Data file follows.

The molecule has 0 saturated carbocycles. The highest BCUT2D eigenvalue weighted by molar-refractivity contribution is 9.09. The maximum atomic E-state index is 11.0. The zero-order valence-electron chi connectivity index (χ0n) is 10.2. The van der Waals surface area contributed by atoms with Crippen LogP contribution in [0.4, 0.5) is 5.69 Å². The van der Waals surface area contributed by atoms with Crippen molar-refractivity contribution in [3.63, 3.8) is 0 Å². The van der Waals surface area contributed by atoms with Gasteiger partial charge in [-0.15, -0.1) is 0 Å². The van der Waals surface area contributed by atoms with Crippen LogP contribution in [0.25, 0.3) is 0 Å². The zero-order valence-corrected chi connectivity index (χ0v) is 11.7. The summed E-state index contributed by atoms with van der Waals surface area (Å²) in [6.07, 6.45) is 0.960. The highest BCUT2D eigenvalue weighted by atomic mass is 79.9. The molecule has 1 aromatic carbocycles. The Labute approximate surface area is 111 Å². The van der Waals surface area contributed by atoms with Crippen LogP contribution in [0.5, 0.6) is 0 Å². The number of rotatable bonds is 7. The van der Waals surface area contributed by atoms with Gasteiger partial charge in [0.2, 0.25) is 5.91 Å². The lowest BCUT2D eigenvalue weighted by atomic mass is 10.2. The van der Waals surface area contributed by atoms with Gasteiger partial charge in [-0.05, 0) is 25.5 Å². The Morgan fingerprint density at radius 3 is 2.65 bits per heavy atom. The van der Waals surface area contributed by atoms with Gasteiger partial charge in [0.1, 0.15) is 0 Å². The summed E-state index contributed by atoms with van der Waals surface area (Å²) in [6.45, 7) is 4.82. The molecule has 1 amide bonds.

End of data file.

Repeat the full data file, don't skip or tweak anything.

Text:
The molecule has 0 saturated carbocycles. The highest BCUT2D eigenvalue weighted by molar-refractivity contribution is 9.09. The maximum atomic E-state index is 11.0. The zero-order valence-electron chi connectivity index (χ0n) is 10.2. The van der Waals surface area contributed by atoms with Crippen LogP contribution in [0.4, 0.5) is 5.69 Å². The van der Waals surface area contributed by atoms with Crippen molar-refractivity contribution in [3.63, 3.8) is 0 Å². The van der Waals surface area contributed by atoms with Gasteiger partial charge in [-0.15, -0.1) is 0 Å². The van der Waals surface area contributed by atoms with Crippen LogP contribution in [0.25, 0.3) is 0 Å². The zero-order valence-corrected chi connectivity index (χ0v) is 11.7. The summed E-state index contributed by atoms with van der Waals surface area (Å²) in [6.07, 6.45) is 0.960. The highest BCUT2D eigenvalue weighted by atomic mass is 79.9. The molecule has 1 aromatic carbocycles. The Labute approximate surface area is 111 Å². The van der Waals surface area contributed by atoms with Crippen LogP contribution in [0.5, 0.6) is 0 Å². The number of rotatable bonds is 7. The van der Waals surface area contributed by atoms with Gasteiger partial charge in [0.2, 0.25) is 5.91 Å². The lowest BCUT2D eigenvalue weighted by atomic mass is 10.2. The van der Waals surface area contributed by atoms with Gasteiger partial charge in [-0.05, 0) is 25.5 Å². The Morgan fingerprint density at radius 3 is 2.65 bits per heavy atom. The van der Waals surface area contributed by atoms with Gasteiger partial charge in [0.1, 0.15) is 0 Å². The summed E-state index contributed by atoms with van der Waals surface area (Å²) in [6.45, 7) is 4.82. The molecule has 1 amide bonds.